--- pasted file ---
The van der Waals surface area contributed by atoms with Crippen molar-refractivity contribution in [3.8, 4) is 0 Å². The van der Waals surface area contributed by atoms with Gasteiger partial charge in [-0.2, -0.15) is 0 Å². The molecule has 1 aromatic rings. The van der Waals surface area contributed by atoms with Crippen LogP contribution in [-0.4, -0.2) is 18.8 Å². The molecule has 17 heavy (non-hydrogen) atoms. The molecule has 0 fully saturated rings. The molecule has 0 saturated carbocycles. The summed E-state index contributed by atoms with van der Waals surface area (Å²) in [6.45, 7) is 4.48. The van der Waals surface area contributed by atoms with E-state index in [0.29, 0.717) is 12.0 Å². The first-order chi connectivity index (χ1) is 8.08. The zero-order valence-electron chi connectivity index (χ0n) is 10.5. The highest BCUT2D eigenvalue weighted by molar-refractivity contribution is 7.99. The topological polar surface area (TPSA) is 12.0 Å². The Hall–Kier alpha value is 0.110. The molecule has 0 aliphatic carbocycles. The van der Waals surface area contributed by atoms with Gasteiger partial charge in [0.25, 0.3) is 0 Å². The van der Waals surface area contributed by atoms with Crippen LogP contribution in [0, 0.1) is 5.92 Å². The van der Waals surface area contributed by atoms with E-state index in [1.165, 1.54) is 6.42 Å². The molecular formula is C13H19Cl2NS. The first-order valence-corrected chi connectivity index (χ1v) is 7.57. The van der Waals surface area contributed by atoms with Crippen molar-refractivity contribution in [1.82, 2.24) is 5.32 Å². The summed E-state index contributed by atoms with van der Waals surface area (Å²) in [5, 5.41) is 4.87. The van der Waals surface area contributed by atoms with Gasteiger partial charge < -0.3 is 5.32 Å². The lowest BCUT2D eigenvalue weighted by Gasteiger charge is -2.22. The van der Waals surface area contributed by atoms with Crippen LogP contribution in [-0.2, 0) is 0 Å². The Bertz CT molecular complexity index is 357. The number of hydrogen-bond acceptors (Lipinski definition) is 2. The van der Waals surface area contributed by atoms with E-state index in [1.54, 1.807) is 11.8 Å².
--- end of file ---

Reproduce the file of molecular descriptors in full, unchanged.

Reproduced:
The van der Waals surface area contributed by atoms with Crippen molar-refractivity contribution in [3.8, 4) is 0 Å². The van der Waals surface area contributed by atoms with Gasteiger partial charge in [-0.2, -0.15) is 0 Å². The molecule has 1 aromatic rings. The van der Waals surface area contributed by atoms with Crippen LogP contribution in [-0.4, -0.2) is 18.8 Å². The molecule has 17 heavy (non-hydrogen) atoms. The molecule has 0 fully saturated rings. The molecule has 0 saturated carbocycles. The summed E-state index contributed by atoms with van der Waals surface area (Å²) in [6.45, 7) is 4.48. The van der Waals surface area contributed by atoms with E-state index in [0.29, 0.717) is 12.0 Å². The first-order chi connectivity index (χ1) is 8.08. The zero-order valence-electron chi connectivity index (χ0n) is 10.5. The highest BCUT2D eigenvalue weighted by molar-refractivity contribution is 7.99. The topological polar surface area (TPSA) is 12.0 Å². The Hall–Kier alpha value is 0.110. The molecule has 0 aliphatic carbocycles. The van der Waals surface area contributed by atoms with Gasteiger partial charge in [0.25, 0.3) is 0 Å². The van der Waals surface area contributed by atoms with Crippen LogP contribution in [0, 0.1) is 5.92 Å². The van der Waals surface area contributed by atoms with E-state index in [1.165, 1.54) is 6.42 Å². The molecular formula is C13H19Cl2NS. The first-order valence-corrected chi connectivity index (χ1v) is 7.57. The van der Waals surface area contributed by atoms with Crippen molar-refractivity contribution in [1.82, 2.24) is 5.32 Å². The summed E-state index contributed by atoms with van der Waals surface area (Å²) in [5, 5.41) is 4.87. The van der Waals surface area contributed by atoms with Gasteiger partial charge < -0.3 is 5.32 Å². The lowest BCUT2D eigenvalue weighted by Gasteiger charge is -2.22. The van der Waals surface area contributed by atoms with Crippen LogP contribution in [-0.2, 0) is 0 Å². The Bertz CT molecular complexity index is 357. The number of hydrogen-bond acceptors (Lipinski definition) is 2. The van der Waals surface area contributed by atoms with E-state index in [1.54, 1.807) is 11.8 Å².